This sort of question (though as disturbing as a bad compost heap or dump) is evidence of a disconnect. However, the question is easy enough to remediate. It comes from people who beg for a simpler answer which, when explained, will be embraced due to need. In other words, these people are humble enough and have to be practically engaged in the execution of these ideas. And in even more words, these people are post-theoretical.
In contrast, my usual in-box questions concerning soils, composting, greywater and urban foraging read as if everyone is still confused about living processes of both landscape and body. The questions that I usually get asked exist and remain in the theoretical and are only partially engaged. They are motivated by idea instead of being responses to need. They spring from the head and lack a direct connection to the body. These questions have the tendency to turn into unhealthy messes into complicated disasters.
A few not-so-hot questions …
An off-grid couple – one, a graduate of biology, and the other of environmental studies (who met teaching an Outward Bound course) asked me if they should just pour off the bacteria-laden soup of their poo barrel, which they had left out under the clouds to feed right onto the ground because it “was stinking”.
Another woman in a shared apartment building with a tiny yard in the city asked me what the next step was. She had been collecting her poop in buckets and had them stacked in the garage. She had 24 of them at this point so it was apparent she had been diligent on her collection for some time (a bucket a week is the average, if you were wondering). The way she talked about the buckets, I realized she was trying to elicit praise from me.
The homeschooling parents who asked me if it was a good idea to dig their child’s potty trainer contents into the only sliver of ground that remained unpaved in their back yard (a.k.a., where the swing set sat).
And the inexperienced composter who wrote this to me: “We had an inspection done of the septic tank and it needs to be pumped. We’re talking maybe 1500 gallons of old raw sludgey sewage. I’m wondering: is there something we could do with this stuff on our site? Our land is all sand, and occasional yucca, etc, etc. I’m not sure if the pumper is legally allowed to offload it on to somewhere else on our grounds, but maybe he could be persuaded. Do we have it distributed all over? I guess I’d then add as much wood chips and/or straw and/or newspapers and/or yard waste as possible …? And water? Or is the stench gonna be just too much?”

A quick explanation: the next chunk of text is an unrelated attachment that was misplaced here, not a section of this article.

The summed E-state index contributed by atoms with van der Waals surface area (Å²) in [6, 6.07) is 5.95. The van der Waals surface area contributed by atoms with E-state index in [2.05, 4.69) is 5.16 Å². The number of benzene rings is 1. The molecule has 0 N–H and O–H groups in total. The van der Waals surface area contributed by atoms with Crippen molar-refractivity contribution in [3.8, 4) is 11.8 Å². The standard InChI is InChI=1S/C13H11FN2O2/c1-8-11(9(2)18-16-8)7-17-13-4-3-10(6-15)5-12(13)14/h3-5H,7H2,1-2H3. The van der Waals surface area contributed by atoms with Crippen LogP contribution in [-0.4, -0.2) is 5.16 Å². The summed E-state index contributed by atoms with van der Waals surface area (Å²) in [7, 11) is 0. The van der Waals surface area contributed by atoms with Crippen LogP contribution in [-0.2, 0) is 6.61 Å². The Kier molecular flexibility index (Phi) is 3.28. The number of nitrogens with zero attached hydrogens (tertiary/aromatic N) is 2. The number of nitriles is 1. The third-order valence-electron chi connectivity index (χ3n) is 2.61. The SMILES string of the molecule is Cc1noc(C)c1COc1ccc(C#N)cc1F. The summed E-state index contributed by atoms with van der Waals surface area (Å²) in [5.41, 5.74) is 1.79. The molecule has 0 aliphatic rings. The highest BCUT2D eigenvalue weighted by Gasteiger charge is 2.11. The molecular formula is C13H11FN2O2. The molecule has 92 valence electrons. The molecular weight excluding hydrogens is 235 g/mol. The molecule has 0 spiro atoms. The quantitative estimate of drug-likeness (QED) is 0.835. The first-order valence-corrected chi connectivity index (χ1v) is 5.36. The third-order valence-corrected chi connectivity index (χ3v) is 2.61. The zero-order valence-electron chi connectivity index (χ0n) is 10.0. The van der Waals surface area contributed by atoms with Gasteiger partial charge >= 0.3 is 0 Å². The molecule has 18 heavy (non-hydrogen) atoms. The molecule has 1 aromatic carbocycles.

Questions like these require rewiring.
I am convinced that a healthy (defined as a diverse and abundant) soil biology can transform the organic waste and the otherwise pathogenic materials that we release into our environment. In rich places such as the U.S., it would be chemically treated using much energy and drinkable water, and in poor places, dumped into pits, vented, or not, or piled up and then covered by some other material (or not and left open for exploration by the curious). This transformed soil can become pathogen free, pathologically absent, damned nutritious and outright beautiful soil for food, medicine, and habitat for all us creatures. Allowing us to run barefoot, lick our fingers, and leave on the grit that sticks to a carrot we pull out of the ground.
And if we build this subterranean and surface habitat and work in community with it by pooping and peeing in a bucket and feeding our compost pile, planting fruit trees with our bloody rich placentas, and even embracing our rice water, if cholera-stricken … if we can opt to be antiheros and just plain caring and engaged, our habitat could be pretty dang groovy out there and we would all have better biceps and shoulders and hamstrings for it.
After all, WETNESS IS OPPORTUNITY.